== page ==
Chicos Plásticos

As we sat on the porch and talked, a teenage boy wearing plastic pants and a plastic jacket walked past the house — a neighbor from down the andén. Such plastic clothes were considered very fashionable among Managua’s teenagers at the time; a whole terminology had sprung up around them: chicos plásticos (plastic boys), whose plasticity resonated with Ciudad Plástica (Plastic City), their favorite haunt. A modernistic, sprawling, mall-like complex at the south end of Managua, Ciudad Plástica sported a range of diversions: boutiques, restaurants, discotheques, and a bowling alley. “Look at that. Plástico, puro plástico,” Flora remarked as the youth walked past us. “Boys are out fighting and dying in the mountains today, and all some of these kids want to do is wear plastic and go to discotheques. What a disgrace.”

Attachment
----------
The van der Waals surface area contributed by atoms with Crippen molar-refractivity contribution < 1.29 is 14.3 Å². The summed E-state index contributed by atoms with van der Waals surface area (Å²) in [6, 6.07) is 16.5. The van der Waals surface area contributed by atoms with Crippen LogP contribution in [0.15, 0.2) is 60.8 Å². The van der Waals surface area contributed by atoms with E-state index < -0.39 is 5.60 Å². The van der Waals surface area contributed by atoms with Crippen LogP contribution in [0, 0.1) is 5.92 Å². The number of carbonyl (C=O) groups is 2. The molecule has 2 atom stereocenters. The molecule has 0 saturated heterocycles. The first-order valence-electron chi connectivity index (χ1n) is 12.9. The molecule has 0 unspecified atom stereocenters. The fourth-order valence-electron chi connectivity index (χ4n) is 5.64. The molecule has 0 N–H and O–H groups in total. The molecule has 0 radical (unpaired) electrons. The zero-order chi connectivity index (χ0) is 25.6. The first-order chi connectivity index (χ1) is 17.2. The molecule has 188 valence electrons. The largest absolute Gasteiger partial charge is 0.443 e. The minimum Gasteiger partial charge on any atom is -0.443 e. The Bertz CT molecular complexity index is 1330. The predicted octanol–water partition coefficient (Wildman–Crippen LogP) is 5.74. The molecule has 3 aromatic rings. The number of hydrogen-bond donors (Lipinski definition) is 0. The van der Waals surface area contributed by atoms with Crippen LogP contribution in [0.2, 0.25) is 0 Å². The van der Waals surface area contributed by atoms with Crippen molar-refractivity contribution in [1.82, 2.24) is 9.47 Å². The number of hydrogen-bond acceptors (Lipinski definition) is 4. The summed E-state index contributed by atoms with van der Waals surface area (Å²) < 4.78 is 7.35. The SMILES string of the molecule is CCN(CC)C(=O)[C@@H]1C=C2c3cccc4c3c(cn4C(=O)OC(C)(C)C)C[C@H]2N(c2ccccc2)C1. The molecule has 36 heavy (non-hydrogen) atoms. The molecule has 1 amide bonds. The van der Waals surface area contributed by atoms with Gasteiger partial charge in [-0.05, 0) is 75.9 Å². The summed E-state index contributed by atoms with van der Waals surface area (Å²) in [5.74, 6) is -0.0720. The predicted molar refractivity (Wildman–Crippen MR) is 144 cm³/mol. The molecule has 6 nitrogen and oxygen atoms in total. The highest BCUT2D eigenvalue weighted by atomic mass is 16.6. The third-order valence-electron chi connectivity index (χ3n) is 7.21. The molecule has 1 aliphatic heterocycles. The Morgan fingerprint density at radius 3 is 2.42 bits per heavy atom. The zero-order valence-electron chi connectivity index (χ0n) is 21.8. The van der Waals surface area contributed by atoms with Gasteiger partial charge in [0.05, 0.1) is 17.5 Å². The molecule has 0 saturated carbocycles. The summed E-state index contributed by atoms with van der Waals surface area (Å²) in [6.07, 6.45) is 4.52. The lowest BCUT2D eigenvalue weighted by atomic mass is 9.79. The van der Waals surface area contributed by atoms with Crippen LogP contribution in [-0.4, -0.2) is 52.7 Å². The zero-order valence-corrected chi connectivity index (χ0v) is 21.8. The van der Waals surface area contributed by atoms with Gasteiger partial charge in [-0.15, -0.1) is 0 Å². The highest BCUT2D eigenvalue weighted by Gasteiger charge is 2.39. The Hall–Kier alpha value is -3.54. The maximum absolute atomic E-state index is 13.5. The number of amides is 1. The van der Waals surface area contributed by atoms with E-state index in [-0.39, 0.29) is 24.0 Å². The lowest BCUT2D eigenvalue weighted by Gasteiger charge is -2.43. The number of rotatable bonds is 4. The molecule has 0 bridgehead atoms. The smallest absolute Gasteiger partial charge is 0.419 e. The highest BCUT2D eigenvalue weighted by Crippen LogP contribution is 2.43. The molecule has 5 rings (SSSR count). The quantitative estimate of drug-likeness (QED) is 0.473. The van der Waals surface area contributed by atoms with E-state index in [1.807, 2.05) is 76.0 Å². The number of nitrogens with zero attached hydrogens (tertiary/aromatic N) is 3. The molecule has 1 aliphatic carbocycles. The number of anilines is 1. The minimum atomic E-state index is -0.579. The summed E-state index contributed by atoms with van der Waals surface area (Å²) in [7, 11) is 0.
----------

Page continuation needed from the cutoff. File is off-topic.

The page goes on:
–Roger N. Lancaster, Life is Hard: Machismo, Danger and the Intimacy of Power in Nicaragua (1992)

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